Interested Persons at inquests: who are they and what are their rights?
Strictly speaking, the purpose of an inquest is to establish the answers to 4 questions: who the deceased was and where, when and how they died.
Here we consider who has a right to be actively involved in the inquest, known as ‘Interested Persons’, and what this means.
Who normally attends an inquest?
An inquest is a public hearing so anyone can attend. However usually the attendees are limited to key participants (known as Interested Persons), and witnesses being called to give evidence about the events.
It is also possible for the press to attend if they consider the details of the case warrant publication.
What is an Interested Person?
An Interested Person is someone who has the right to actively participate in the inquest proceedings, whether by virtue of relationship to the deceased, involvement in the circumstances of the death or at the discretion of the coroner.
An ‘Interested Person’ is defined in section 47(2) of the Coroners and Justice Act (CJA) 2009. This includes a long list of people who may be deemed an Interested Person in an inquest, including the deceased’s spouse or family members.
What is Section 47 of the Coroner’s and Justice Act?
S.47 of the Coroner’s and Justice Act 2009 sets out the legal definition of what an Interested Person is and who it may apply to.
Generally, there is unlikely to be any issue in the immediate family securing direct involvement in the inquest hearing. Problems can arise in certain situations, for example where a family is divided and there is acrimony; where the deceased has no known family; or where the family are obstructive to an inquest taking place but thankfully this is relatively rare.
Other Interested Persons listed under the Act include:
- personal representative of the deceased’s Estate (i.e. the Executor of their Will);
- a beneficiary under a policy of insurance issued on the life of the deceased;
- a person who may have caused or contributed to the death of the deceased;
- any other person who the coroner thinks has a sufficient interest.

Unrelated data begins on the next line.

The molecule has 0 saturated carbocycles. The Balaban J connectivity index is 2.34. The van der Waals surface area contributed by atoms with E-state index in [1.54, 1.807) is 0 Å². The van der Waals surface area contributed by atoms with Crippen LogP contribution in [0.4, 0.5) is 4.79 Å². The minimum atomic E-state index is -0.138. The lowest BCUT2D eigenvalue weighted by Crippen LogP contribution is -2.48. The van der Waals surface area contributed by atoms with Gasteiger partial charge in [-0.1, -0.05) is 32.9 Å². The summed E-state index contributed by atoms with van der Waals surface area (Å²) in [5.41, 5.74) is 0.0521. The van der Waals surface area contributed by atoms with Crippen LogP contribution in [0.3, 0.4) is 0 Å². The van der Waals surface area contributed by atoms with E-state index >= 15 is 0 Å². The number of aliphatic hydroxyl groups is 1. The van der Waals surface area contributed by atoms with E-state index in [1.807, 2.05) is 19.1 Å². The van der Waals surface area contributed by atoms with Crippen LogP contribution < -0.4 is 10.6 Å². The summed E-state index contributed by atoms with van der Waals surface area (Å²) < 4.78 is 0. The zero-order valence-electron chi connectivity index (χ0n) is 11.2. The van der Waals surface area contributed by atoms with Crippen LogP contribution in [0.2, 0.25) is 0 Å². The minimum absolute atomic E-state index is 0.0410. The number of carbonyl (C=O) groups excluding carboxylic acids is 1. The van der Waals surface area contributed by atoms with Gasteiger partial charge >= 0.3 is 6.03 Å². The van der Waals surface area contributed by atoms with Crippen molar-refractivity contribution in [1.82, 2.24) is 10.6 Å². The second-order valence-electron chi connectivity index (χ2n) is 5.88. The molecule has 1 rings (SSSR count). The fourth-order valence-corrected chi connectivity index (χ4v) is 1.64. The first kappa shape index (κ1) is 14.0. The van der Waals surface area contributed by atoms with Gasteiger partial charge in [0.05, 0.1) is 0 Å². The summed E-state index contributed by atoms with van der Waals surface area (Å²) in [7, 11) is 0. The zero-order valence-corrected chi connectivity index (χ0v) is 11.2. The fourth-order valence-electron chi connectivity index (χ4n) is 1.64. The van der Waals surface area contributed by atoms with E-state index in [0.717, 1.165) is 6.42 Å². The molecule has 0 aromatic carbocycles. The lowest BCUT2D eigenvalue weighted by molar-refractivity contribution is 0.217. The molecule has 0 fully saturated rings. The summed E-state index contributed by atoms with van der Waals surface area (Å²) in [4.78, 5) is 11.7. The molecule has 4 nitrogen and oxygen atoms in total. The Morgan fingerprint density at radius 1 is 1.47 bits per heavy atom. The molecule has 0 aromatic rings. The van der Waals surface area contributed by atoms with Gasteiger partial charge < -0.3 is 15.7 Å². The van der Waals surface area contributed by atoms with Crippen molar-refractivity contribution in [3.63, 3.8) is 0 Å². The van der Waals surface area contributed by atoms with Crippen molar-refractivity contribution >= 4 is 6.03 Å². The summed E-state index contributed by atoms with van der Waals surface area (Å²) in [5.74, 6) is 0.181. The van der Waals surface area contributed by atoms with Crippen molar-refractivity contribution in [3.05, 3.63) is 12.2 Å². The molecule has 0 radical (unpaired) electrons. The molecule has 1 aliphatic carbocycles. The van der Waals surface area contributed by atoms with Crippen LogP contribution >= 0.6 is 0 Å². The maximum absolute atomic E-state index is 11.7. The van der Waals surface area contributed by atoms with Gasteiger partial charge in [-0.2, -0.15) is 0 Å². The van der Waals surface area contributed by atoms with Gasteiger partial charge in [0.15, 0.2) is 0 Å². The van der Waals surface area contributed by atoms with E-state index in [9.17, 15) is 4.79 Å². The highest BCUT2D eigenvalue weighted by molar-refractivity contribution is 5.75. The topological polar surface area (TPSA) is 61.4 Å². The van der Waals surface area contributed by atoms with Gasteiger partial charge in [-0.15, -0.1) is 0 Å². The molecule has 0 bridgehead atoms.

Occasionally, an organisation with no direct involvement may be permitted to ‘intervene’ in an inquest if the coroner deems it to be appropriate, for example, the Care Quality Commission may be present at the inquest of a death in a care home or the Health & Safety Executive may be involved in an industrial accident inquest.
The rights of Interested Persons at an inquest
Interested Persons have important rights during an inquest including:
- to be notified by the coroner about key aspects of post mortem or toxicology analysis;
- to be notified of the dates of post mortem and the release of the body;
- to be notified about the inquest hearing within one week of the date being set;
- to receive disclosure of documentation held by the coroner and which the coroner considers is relevant to the inquest (subject to certain exceptions);
- to make submissions to the coroner about key case decisions during the inquest;
- to question witnesses at the inquest hearing.
These are significant rights conferred on Interested Persons during an inquest with a view to them being able to participate fully in the process and to assist the coroner’s inquiry.
How do you prepare for an inquest?
It can take many months, or sometimes even years, before the coroner is ready to hold the final inquest hearing. The intervening period is used to gather in relevant evidence for the hearing, such as witness statements, records and expert reports.
The Coroner will often hold a pre-inquest review hearing to hear from the Interested Parties about their views on key decisions to be made in preparation for the final inquest hearing.
An Interested Person may choose to represent themselves at an inquest. However, we always recommend obtaining specialist legal advice at the outset and seeking representation for the hearing if possible.
The inquest process involves technical legal and medical terminology and can be challenging to navigate without specialist experience in this area. It can be very difficult to put questions to witnesses in an inquest, particularly for family members while they are grieving for the loss of their loved one. This can be heightened if other Interested Persons, particularly those who are thought to have caused or contributed to the death, have legal representation at the inquest.
Without representation there can be an ‘inequality of arms’ with the grieving family members being put at a disadvantage. My colleagues and I regularly represent families as Interested Persons at inquests, such as where the death occurred in a hospital or a prison, and can advise on the possible methods of funding available for representation.
Find out more about the inquest process
Read our in-depth guide to inquests for more information about the process and terminology.
Our specialist inquests team has written a comprehensive guide to inquests, including information on pre-inquest reviews, the inquest process itself, and the terminology used in the process too.